Tracking error decision rules and accumulated wealth
AbstractThere is compelling evidence that typical decision-makers, including individual investors and even professional money managers, care about the difference between their portfolio returns and a reference point, or benchmark return. In the context of financial markets, likely benchmarks against which investors compare their own returns include easy-to-focus-on numbers such as one's own past payoffs, historical average payoffs, and the payoffs of competitors. Referring to the gap between one's current portfolio return and the benchmark return as 'tracking error', this paper develops a simple model to study the consequences and possible origins of investors who use expected tracking error to guide their portfolio decisions, referred to as 'tracking error types'. In particular, this paper analyses the level of risk-taking and accumulated wealth of tracking error types using standard mean-variance investors as a comparison group. The behaviour of these two types are studied first in isolation, and then in an equilibrium model. Simple analytic results together with statistics summarizing simulated wealth accumulations point to the conclusion that tracking error—whether it is interpreted as reflecting inertia, habituation, or a propensity to make social comparisons in evaluating one's own performance—leads to greater risk-taking and greater shares of accumulated wealth. This result holds even though the two types are calibrated to be identically risk-averse when expected tracking error equals zero. In the equilibrium model, increased aggregate levels of risk-taking reduce the returns on risk. Therefore, the net social effect of tracking-error-induced risk-taking is potentially ambiguous. This paper shows, however, that tracking error promotes a pattern of specialization that helps the economy move towards the path of maximum accumulated wealth.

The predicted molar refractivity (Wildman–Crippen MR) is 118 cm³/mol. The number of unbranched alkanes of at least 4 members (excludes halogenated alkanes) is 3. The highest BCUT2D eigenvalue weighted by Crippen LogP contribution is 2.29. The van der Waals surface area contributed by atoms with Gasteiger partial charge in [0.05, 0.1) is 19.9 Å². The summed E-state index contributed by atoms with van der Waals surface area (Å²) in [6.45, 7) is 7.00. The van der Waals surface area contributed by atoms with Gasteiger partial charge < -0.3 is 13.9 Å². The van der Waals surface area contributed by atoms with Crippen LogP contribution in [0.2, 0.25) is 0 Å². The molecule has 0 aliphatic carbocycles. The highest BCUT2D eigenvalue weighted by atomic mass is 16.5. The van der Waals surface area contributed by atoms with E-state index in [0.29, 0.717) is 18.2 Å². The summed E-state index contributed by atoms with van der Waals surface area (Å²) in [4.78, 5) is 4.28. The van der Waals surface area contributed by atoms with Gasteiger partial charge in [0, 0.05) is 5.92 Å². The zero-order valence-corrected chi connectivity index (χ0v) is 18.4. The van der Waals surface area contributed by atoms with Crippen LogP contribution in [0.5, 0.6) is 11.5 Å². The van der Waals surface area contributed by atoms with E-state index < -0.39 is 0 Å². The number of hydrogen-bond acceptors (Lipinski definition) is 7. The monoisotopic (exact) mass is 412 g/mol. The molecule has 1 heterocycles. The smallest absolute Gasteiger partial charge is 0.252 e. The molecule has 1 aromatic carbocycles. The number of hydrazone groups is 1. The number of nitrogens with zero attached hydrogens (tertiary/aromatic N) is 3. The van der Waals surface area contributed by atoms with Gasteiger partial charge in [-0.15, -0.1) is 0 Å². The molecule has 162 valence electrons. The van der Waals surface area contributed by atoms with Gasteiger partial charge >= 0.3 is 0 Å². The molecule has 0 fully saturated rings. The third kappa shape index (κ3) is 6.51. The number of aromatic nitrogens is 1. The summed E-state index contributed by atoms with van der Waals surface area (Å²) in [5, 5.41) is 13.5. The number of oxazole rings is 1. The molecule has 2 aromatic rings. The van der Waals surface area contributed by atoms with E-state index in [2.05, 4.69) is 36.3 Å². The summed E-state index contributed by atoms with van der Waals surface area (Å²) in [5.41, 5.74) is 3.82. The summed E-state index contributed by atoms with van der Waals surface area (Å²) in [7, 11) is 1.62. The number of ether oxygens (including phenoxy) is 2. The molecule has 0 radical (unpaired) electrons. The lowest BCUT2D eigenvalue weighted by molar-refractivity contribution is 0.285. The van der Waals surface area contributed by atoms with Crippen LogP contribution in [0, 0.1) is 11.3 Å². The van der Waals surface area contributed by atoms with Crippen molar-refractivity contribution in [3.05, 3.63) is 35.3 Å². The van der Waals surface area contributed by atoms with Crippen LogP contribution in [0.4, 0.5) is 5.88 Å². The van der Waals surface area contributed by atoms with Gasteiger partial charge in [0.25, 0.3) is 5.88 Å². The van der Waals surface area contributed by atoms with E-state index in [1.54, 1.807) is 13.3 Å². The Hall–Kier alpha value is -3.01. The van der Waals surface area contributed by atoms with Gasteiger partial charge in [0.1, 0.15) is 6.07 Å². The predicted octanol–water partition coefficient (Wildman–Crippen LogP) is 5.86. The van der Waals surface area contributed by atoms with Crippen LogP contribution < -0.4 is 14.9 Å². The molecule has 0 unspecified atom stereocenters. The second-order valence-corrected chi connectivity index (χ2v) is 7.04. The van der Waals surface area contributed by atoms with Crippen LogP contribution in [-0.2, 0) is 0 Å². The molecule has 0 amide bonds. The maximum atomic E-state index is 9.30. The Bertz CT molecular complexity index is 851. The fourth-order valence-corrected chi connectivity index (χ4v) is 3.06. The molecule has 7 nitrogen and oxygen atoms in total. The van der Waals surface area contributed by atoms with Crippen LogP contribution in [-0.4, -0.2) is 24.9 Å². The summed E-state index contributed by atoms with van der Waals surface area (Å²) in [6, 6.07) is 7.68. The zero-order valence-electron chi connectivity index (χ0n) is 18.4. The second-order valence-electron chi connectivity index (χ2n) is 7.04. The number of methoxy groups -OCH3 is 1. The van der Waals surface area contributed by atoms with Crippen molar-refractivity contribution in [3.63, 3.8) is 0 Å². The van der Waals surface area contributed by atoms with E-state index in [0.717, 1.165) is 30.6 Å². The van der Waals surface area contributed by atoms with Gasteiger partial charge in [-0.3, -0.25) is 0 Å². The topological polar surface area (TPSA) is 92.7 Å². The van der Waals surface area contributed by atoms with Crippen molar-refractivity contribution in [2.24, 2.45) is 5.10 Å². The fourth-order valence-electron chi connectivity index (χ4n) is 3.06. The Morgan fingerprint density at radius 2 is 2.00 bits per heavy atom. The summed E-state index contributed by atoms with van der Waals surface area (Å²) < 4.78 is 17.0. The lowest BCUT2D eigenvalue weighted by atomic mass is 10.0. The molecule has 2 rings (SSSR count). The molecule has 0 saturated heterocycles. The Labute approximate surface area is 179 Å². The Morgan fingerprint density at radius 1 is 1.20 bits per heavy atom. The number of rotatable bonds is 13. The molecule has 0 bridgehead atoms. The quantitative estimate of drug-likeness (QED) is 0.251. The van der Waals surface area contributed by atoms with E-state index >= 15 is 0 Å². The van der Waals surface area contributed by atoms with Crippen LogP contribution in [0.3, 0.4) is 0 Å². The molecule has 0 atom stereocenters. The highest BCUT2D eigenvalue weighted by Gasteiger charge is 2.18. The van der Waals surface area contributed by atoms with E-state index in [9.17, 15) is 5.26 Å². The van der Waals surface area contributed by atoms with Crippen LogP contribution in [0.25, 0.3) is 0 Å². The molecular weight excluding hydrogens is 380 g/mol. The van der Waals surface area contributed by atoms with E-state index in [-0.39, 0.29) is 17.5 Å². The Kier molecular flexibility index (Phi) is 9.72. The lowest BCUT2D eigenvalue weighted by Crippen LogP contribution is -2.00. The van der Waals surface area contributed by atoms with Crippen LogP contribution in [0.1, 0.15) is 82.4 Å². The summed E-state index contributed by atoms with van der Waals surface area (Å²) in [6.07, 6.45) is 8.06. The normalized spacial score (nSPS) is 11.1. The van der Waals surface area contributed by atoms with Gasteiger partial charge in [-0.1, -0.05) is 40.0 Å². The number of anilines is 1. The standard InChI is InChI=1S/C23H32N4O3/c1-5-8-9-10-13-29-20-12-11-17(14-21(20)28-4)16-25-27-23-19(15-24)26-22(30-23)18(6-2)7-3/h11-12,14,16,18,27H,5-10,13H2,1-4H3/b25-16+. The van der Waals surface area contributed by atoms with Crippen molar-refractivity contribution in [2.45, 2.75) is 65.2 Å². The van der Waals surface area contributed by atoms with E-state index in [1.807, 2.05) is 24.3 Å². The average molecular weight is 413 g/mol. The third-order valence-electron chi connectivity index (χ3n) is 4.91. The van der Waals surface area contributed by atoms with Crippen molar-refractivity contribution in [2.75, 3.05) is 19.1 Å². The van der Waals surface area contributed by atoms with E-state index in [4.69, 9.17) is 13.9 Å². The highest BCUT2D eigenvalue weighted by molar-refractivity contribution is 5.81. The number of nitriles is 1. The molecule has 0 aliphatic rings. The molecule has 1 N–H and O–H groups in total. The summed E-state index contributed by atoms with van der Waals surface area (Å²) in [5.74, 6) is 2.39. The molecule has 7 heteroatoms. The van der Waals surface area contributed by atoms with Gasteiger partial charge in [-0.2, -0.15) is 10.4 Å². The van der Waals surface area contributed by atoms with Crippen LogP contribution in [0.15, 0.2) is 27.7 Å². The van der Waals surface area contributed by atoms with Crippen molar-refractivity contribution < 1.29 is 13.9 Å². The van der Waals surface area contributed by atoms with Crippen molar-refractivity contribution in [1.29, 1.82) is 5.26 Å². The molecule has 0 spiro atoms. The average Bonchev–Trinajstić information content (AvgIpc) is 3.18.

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Bibliographic InfoArticle provided by Taylor & Francis Journals in its journal Applied Mathematical Finance.
Volume (Year): 10 (2003)
Issue (Month): 2 ()
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